The Center’s most recent endeavor involves compiling the stories of 12 Ohio death-row inmates into a document that the staff plans to distribute to churches, elected officials and other families. The mission of the project is to tell the stories that often are left unheard, and to connect and advocate for families of death-row inmates.

In addition to the Center’s anti-death penalty activities and organizations, staff members focus on immigration policy reform. They help struggling immigrants in the Cincinnati area by providing legal advice, creating connections with other people and establishing an emergency relief fund for those referred to the Center by social agencies.

The three women also coordinate the YES campaign (Youth Educating Society), which equips young adult immigrants with the skills necessary to advocate for themselves.

“It is a leadership training program based on the teachings of Dr. Martin Luther King Jr.,” says Gerdeman. “Because the people who suffer the most from unjust policies become the next leaders in change.”

The Center’s third focus is on peace, nonviolence and conflict resolution training. The purpose of the program is to educate people on how to develop skillsets that promote peace, like active listening and nonviolent intervention techniques. The Center also provides information on military recruitment, hosts lectures and holds open dialogue discussions on nonviolence and militarism.

“We want to help create a beloved community,” says Barker. “That means creating a community where all voices are heard, everyone is respected, conflicts are resolved peacefully and resources shared equitably.”

And while the staff takes steps toward making the world a more just and peaceful place, Gerdeman recognizes the breadth of the Center’s mission. She says its success can’t be quantified monetarily, but it can be quantified by the number of people who care.

“We can’t say that the world has become peaceful, but there have been enough signs of people caring, enough steps made in the right direction, that the work becomes a rewarding experience.”

Piano Man

Kevin Cranley had a moment of panic in the middle of his junior year. He wasn’t sure if he wanted a future in the music business, which is like a Kennedy not wanting to get into politics or a Rockefeller not wanting to get into business.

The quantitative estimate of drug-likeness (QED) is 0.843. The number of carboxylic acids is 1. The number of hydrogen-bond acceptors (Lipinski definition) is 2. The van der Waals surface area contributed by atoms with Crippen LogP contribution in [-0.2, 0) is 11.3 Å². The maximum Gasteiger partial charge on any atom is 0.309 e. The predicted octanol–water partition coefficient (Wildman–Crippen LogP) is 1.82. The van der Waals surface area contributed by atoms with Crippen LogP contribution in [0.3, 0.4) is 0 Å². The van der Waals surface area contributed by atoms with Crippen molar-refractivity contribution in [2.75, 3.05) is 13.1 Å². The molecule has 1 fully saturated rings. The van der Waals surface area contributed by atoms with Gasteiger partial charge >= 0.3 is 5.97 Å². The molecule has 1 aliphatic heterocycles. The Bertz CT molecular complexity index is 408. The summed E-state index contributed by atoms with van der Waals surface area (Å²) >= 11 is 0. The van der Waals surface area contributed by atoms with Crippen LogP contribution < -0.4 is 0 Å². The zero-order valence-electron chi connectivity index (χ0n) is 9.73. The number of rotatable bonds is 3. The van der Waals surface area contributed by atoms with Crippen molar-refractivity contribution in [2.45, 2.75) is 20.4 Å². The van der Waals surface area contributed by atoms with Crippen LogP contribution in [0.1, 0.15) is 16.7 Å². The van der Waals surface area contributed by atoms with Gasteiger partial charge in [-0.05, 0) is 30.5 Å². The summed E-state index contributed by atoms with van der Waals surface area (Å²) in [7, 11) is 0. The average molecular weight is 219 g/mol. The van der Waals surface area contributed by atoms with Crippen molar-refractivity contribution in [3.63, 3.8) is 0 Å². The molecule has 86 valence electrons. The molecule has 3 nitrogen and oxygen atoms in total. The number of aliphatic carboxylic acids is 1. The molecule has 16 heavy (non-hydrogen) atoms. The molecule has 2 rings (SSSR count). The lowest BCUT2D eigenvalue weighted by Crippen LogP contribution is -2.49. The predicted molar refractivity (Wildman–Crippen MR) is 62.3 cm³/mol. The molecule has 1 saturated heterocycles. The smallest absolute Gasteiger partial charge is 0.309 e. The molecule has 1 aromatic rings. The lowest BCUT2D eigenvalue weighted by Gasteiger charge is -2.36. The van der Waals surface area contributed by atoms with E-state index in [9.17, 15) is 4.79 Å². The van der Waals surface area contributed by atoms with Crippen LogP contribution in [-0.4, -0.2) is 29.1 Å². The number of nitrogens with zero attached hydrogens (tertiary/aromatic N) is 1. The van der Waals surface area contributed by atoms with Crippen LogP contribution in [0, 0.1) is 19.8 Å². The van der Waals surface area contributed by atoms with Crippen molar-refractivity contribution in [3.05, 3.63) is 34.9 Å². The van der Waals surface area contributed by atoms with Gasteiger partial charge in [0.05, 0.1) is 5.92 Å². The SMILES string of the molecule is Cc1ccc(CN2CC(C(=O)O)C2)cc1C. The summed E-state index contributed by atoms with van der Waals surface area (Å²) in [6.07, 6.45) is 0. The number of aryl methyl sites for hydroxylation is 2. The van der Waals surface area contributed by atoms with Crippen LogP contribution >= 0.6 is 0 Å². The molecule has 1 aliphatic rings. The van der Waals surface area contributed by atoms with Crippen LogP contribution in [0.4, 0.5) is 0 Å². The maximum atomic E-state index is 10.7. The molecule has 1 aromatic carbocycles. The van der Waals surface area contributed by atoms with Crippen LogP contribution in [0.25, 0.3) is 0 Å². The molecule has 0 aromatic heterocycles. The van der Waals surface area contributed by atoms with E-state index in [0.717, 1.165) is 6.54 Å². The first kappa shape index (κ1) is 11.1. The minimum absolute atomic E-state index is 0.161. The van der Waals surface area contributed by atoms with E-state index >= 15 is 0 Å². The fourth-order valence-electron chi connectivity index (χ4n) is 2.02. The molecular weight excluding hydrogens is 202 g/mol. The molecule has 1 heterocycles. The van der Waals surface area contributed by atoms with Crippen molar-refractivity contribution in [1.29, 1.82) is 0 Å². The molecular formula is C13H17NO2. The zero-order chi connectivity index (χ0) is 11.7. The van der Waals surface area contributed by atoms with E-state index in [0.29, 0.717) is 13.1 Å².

Music was the family’s legacy. His father, after all, was the president of Willis Music, the largest music store in Greater Cincinnati. Before that, his grandfather ran the company after acquiring it from Mr. Willis in the 1950s.

“I was wondering what I was being called to do from a spiritual aspect,” says Cranley. “So I went to Fr. Bill King (S.J.) and I spoke to him about it. He said, ‘Kevin, there are very few people that can be involved in a business that leads to a more fulfilling life for your customers. You’re going to sell music. You’re going to sell something that really leads to a more enriching life.’ ”

The spiritual—and family—crisis was averted, and today the 1980 marketing graduate approaches every day as an opportunity for him and his employees to give people the gift of music. Since its early days in downtown Cincinnati, Willis Music has sold instruments, sheet music and music lessons. It’s expanded to include seven stores located throughout Southern Ohio and Northern Kentucky. And this summer, under Cranley’s direction, it acquired a Steinway & Sons piano dealership, making it the exclusive Steinway representative in the region.

Today, Cranley walks around one of the locations and greets all of the employees by name.

With his tall stance and uncanny knack for face-name recognition, Cranley makes the job seem effortless, even expanding his duties to serve as a chairman for the National Association of Music Merchants and as a part-time instructor for Dale Carnegie Training. He parallels his leadership-training work at Dale Carnegie to his work at Willis, saying that he’s glad to have jobs that help people lead better, more fulfilling lives.